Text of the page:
The Sound (I've never been crazy about the name, it's too bland and unrepresentative - wish I'd remembered to bring that up with them) comprises guitarist, vocalist and songwriter (and self-anointed spokesperson) Adrian Borland, bassist Graham Green, Michael Dudley (drums, occasional spectacles) and keyboardist Benita (who decided at press time to revert to plain and simple Bi 'Marshall). Bi is part-French, part-Mauritian, the rest of the band is English. Bi reached grade 8 (or equivalent) in piano lessons, but never bothered with exams. Of late she has taken up the saxophone, which, on her own admission, she still plays rather badly (although her recorded work with the instrument works to intelligently dramatic effect). Adrian's heroes are Iggy and the Stooges and Can - and it shows, without being too obvious. He plays left-handed and idolizes James Williamson, making a damn good job of it, whilst vocally, if you happen to be looking in the other direction you'd swear you were listening to lggy in some of his more controlled moments. The above makes a curious juxtaposition - and a necessary one, in my opinion. Whilst the band obviously have the right tastes in music, here's Adrian doing his feedback/guitar-strangling bit looking a bit like an anorexic Billy Bunter - all puppyfat, Ill fitting strides, Tuf (the shoe with the vulcanized sole) slip ons and terylene shirts. Whilst Benita - sorry, Bi is most content to talk about the fact that her parents think she's crazy, refusing to listen to her music or attend any of the gigs - Adrian, apparently a devotee of warm lager, loves to talk earnestly and at great length about James Williamson and the hopes and aspirations of The Sound. People have asked why I write ALL the material," he volunteers cheerily, "well, that's only because we want to center ourselves, to create a direction. In time, if we find we have it in us, we'll all be writing or co-writing. The lyrics, however, will probably continue to be mostly mine." 

Due mostly to the poor quality of the soundsystem and Adrian's as-yet-unfulfilled apprenticeship with Enunciation and Dynamics those are mostly unintelligent, although forthcoming album and single material (on) the prestigious WEA -sponsored Korova " label) reveal preoccupations with psychosis, alienation and nuclear disarmament. Adrian asks if I'm "a lyrics' Man". I tell him no - unless they leap out and snatch the throat or heart as do, for example, Randy Newman's. He agrees and goes into a dialogue about the way he thinks lyrics should be a dramatic part of the music - not the old 50's progressive thing where the music is made the mule for "The Message." You have only to take a preview scan down the album title listings to see what he means' "Heartland", "Hour of Need" "Jeopardy" (the title track), "Night Versus Day", "Resistance", "Desire" etc. As can be seen, it is early lggy/Williamson Inspired, but songs like "Heartland" and "I Can't Escape Myself" are leaders to the future - especially in the vaguely metronomic Can-type rhythms of the latter. "The Sound" have a way to go but they'll make it because they have taste, a certain philosophy that revolves around an unusual amount of self-assurance for such a young band, but, above all - and the one thing that got me off my butt with the aid of a dying Hillman and a rough-mix of the album is this: PASSION. There ain't too much of that about.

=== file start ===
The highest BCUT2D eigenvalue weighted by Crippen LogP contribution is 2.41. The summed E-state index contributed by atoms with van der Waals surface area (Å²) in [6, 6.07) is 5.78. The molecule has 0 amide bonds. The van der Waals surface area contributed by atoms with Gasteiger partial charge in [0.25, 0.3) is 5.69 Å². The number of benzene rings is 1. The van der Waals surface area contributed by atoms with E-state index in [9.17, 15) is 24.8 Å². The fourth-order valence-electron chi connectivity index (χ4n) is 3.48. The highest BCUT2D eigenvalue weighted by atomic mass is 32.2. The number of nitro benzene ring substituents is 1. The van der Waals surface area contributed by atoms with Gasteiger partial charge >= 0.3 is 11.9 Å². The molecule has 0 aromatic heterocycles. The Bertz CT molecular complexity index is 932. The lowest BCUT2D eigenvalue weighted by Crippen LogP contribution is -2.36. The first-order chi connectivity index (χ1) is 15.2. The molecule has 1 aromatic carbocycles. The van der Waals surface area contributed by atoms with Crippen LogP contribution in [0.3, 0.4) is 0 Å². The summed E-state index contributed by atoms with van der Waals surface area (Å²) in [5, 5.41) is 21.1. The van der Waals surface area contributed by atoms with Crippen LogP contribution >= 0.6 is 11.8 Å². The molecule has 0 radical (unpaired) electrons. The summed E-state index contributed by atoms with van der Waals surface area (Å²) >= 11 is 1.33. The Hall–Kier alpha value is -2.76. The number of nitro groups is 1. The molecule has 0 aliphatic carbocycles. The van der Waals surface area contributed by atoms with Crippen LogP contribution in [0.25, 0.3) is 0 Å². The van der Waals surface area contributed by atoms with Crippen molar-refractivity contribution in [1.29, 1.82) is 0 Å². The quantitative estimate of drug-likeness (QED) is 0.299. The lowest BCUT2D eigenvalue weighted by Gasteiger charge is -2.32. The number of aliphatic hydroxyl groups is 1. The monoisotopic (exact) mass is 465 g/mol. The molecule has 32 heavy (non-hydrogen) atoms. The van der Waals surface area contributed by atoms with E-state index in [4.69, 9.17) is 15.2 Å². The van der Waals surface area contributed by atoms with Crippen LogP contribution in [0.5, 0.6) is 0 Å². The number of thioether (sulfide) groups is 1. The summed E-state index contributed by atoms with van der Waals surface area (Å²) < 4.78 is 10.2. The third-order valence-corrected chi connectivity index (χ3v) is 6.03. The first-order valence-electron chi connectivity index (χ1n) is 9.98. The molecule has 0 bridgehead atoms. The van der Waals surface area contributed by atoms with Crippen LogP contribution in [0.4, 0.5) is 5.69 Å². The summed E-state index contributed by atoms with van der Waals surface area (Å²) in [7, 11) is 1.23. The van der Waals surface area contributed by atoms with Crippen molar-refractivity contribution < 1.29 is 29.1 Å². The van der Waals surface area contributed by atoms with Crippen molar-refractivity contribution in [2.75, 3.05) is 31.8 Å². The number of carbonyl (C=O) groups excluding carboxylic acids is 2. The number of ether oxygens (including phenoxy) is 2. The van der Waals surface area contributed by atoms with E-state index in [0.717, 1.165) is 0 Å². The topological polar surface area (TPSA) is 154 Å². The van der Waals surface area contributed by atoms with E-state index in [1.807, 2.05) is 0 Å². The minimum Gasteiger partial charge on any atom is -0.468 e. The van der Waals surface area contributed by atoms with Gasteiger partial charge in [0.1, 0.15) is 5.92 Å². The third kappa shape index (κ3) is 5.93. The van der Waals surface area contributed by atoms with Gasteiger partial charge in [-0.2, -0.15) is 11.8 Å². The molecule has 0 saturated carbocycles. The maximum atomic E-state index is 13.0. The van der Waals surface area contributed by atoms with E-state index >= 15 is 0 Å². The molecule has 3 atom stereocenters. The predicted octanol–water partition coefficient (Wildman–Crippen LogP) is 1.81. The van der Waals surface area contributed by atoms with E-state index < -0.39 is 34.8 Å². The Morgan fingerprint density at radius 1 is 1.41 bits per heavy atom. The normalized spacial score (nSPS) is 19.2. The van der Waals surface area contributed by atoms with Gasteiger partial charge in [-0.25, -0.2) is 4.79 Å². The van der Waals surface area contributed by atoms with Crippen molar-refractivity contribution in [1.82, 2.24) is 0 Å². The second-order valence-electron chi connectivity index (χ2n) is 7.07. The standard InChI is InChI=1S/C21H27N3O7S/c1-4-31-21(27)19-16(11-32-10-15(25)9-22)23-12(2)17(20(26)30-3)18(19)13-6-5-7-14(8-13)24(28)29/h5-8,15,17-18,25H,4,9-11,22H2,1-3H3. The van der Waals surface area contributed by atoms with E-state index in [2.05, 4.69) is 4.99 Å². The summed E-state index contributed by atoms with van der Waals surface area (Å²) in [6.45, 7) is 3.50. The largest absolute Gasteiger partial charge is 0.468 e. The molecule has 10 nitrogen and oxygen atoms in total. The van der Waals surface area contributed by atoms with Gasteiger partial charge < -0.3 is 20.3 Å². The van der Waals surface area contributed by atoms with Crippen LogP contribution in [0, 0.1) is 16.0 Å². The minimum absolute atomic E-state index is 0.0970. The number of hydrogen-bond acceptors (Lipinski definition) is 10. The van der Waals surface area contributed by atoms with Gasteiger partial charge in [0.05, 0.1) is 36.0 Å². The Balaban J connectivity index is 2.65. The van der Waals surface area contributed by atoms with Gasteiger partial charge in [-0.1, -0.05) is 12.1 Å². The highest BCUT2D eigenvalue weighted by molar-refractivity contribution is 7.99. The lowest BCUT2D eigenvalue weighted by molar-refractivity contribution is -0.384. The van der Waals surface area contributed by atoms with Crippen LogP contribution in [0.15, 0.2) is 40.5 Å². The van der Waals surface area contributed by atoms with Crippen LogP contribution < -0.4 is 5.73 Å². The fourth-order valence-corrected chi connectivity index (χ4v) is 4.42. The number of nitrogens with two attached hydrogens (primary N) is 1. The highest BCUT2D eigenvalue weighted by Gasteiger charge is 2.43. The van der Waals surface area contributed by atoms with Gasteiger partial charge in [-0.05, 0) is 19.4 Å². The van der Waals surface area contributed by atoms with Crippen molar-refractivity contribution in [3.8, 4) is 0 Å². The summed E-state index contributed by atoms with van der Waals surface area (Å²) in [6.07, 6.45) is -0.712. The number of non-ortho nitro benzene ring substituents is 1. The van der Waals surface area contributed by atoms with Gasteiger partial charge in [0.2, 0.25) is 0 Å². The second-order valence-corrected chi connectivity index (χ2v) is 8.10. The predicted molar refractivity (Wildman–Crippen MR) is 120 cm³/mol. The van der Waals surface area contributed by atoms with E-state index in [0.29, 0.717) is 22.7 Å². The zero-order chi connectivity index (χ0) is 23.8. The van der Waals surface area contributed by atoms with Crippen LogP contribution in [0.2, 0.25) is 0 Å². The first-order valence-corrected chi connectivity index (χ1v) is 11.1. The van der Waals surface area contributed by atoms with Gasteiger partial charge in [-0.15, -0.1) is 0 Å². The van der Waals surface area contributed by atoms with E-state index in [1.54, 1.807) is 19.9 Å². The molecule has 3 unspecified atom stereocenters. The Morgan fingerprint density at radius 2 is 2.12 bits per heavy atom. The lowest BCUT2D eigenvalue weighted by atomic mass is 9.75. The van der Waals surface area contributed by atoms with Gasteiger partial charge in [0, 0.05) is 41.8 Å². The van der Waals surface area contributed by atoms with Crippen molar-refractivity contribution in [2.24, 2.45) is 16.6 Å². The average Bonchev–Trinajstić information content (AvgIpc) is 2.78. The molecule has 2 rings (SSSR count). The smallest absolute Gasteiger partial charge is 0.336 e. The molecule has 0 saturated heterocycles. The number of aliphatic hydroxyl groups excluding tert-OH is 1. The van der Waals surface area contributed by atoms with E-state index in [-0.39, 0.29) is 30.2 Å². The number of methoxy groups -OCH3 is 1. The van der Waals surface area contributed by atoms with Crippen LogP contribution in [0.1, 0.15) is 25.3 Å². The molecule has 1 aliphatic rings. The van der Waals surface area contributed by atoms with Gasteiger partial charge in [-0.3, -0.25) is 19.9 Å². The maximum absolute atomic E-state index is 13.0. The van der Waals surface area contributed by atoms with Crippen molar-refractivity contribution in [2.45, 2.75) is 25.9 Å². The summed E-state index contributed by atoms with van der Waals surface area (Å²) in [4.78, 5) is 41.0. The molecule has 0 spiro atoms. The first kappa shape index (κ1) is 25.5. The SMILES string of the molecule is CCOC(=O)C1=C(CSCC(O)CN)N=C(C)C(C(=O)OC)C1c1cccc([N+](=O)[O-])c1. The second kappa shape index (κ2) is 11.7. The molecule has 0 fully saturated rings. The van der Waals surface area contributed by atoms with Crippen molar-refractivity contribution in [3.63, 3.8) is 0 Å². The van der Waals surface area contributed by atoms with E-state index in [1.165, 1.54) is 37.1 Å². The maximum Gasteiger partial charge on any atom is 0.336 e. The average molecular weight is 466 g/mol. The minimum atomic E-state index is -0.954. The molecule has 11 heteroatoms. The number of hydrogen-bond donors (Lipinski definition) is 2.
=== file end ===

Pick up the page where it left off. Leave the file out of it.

Messieurs and Mademoiselle ... encore une fois'. 

Peter Erskine 
Zigzag 21-11-1980